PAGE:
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3 Sep, 2010 10:04

Sberbank optimistic over universal card project

Sberbank, Russia's largest lender, expects cash flow from its plastic cards to grow by 50% once a new universal identity and payment card system is launched in 2012.

Sberbank, together with Uralsib bank and Ak Bars Bank, is set to launch the “Unicard” project which will combine social security and banking services. This means people's welfare benefits will be on the banks books, giving a boost to their deposit base.

In addition, it is a step towards a non-cash based society called the universal card project.

Russians will be able to draw pensions, pay taxes and shop with one card. Banks in turn would have access to increased funds from the state budget making use of generated cash flows.

Viktor Orlovsky, Vice President at Sberbank, expects the move will result in increased operations.

“If the project is successful we hope to see a 50% increase in turnover on cards. And, of course, we plan to issue credit applications along with these cards, providing loans and microloans to pay for services.”

At the moment, most bank cards in Russia have either the Visa or MasterCard logo on them.

However, the global giants are not taking part in the Russian universal card project for reasons of national security, project participants say.

The question remains whether or not the new Russian card will demonstrate real competition to the payment systems that have already taken root in the country's wallets.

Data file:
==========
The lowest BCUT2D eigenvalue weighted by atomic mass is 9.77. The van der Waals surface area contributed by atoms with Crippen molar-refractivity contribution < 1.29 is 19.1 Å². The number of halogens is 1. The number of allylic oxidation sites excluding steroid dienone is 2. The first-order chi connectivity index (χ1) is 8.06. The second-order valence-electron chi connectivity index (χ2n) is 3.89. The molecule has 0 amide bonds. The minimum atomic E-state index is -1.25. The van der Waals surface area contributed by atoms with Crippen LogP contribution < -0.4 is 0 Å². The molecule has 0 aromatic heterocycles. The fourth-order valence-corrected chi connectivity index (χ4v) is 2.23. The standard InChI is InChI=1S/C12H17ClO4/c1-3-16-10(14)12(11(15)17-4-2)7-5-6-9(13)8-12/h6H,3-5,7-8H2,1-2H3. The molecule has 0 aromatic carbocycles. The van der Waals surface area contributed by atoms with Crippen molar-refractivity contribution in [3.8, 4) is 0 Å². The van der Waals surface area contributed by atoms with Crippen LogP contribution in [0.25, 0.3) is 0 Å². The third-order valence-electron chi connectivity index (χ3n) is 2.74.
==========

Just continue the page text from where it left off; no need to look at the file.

In order to compete with Visa or Mastercard, the future Russian plastic cards will have to be accepted abroad, observers point out. That is not planned at the moment.

Previous attempts to launch national credit cards in Russia have proved unsuccessful, with Director General at Rusrating Richard Hainsworth saying that the underdevelopment of business organization on various levels in the country leaves almost no chance for national card systems to face foreign competition.

“It is quite possible that a local card system couldn’t work because of the structure of the tax system and legislation, whereas Visa and Mastercard don’t have to handle those sorts of problems on a global basis. So, they are able to provide to Russia cheaper products because Russian bureaucracy makes it hard for Russian companies to compete.”

However, Sberbank says, it is now closely cooperating with international payment systems in technology for the new card, as in the future they may become project shareholders, providing operations abroad.